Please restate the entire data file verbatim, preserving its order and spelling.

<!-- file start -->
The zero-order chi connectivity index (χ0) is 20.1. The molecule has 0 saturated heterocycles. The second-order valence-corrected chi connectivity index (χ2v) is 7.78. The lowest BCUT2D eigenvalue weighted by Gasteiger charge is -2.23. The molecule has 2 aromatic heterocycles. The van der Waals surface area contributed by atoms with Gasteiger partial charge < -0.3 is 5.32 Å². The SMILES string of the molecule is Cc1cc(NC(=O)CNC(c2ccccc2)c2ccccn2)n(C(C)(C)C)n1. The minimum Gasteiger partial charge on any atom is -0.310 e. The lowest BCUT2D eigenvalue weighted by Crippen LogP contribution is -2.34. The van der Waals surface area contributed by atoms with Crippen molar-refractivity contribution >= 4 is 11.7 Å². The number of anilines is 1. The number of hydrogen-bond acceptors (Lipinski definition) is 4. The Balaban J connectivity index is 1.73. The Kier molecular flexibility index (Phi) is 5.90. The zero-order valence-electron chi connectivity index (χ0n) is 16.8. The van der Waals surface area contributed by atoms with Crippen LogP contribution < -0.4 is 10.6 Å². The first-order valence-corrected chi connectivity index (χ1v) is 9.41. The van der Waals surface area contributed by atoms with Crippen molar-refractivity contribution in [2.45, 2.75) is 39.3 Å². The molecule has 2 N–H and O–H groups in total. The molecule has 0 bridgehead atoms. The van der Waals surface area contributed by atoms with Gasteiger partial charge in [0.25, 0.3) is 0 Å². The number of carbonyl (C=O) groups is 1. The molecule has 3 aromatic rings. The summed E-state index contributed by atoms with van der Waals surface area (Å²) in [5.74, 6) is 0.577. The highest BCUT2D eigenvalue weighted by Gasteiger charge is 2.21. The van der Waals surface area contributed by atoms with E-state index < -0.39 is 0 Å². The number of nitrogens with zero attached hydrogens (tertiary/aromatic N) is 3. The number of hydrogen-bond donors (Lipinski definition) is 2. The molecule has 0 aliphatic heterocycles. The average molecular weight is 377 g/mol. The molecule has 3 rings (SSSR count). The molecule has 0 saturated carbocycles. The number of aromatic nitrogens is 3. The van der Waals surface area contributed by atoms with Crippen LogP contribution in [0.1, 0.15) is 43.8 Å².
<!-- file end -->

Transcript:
The zero-order chi connectivity index (χ0) is 20.1. The molecule has 0 saturated heterocycles. The second-order valence-corrected chi connectivity index (χ2v) is 7.78. The lowest BCUT2D eigenvalue weighted by Gasteiger charge is -2.23. The molecule has 2 aromatic heterocycles. The van der Waals surface area contributed by atoms with Gasteiger partial charge < -0.3 is 5.32 Å². The SMILES string of the molecule is Cc1cc(NC(=O)CNC(c2ccccc2)c2ccccn2)n(C(C)(C)C)n1. The minimum Gasteiger partial charge on any atom is -0.310 e. The lowest BCUT2D eigenvalue weighted by Crippen LogP contribution is -2.34. The van der Waals surface area contributed by atoms with Crippen molar-refractivity contribution >= 4 is 11.7 Å². The number of anilines is 1. The number of hydrogen-bond acceptors (Lipinski definition) is 4. The Balaban J connectivity index is 1.73. The Kier molecular flexibility index (Phi) is 5.90. The zero-order valence-electron chi connectivity index (χ0n) is 16.8. The van der Waals surface area contributed by atoms with Crippen LogP contribution < -0.4 is 10.6 Å². The first-order valence-corrected chi connectivity index (χ1v) is 9.41. The van der Waals surface area contributed by atoms with Crippen molar-refractivity contribution in [2.45, 2.75) is 39.3 Å². The molecule has 2 N–H and O–H groups in total. The molecule has 0 bridgehead atoms. The van der Waals surface area contributed by atoms with Gasteiger partial charge in [0.25, 0.3) is 0 Å². The number of carbonyl (C=O) groups is 1. The molecule has 3 aromatic rings. The summed E-state index contributed by atoms with van der Waals surface area (Å²) in [5.74, 6) is 0.577. The highest BCUT2D eigenvalue weighted by Gasteiger charge is 2.21. The van der Waals surface area contributed by atoms with E-state index < -0.39 is 0 Å². The number of nitrogens with zero attached hydrogens (tertiary/aromatic N) is 3. The number of hydrogen-bond donors (Lipinski definition) is 2. The molecule has 0 aliphatic heterocycles. The average molecular weight is 377 g/mol. The molecule has 3 rings (SSSR count). The molecule has 0 saturated carbocycles. The number of aromatic nitrogens is 3. The van der Waals surface area contributed by atoms with Crippen LogP contribution in [0.1, 0.15) is 43.8 Å².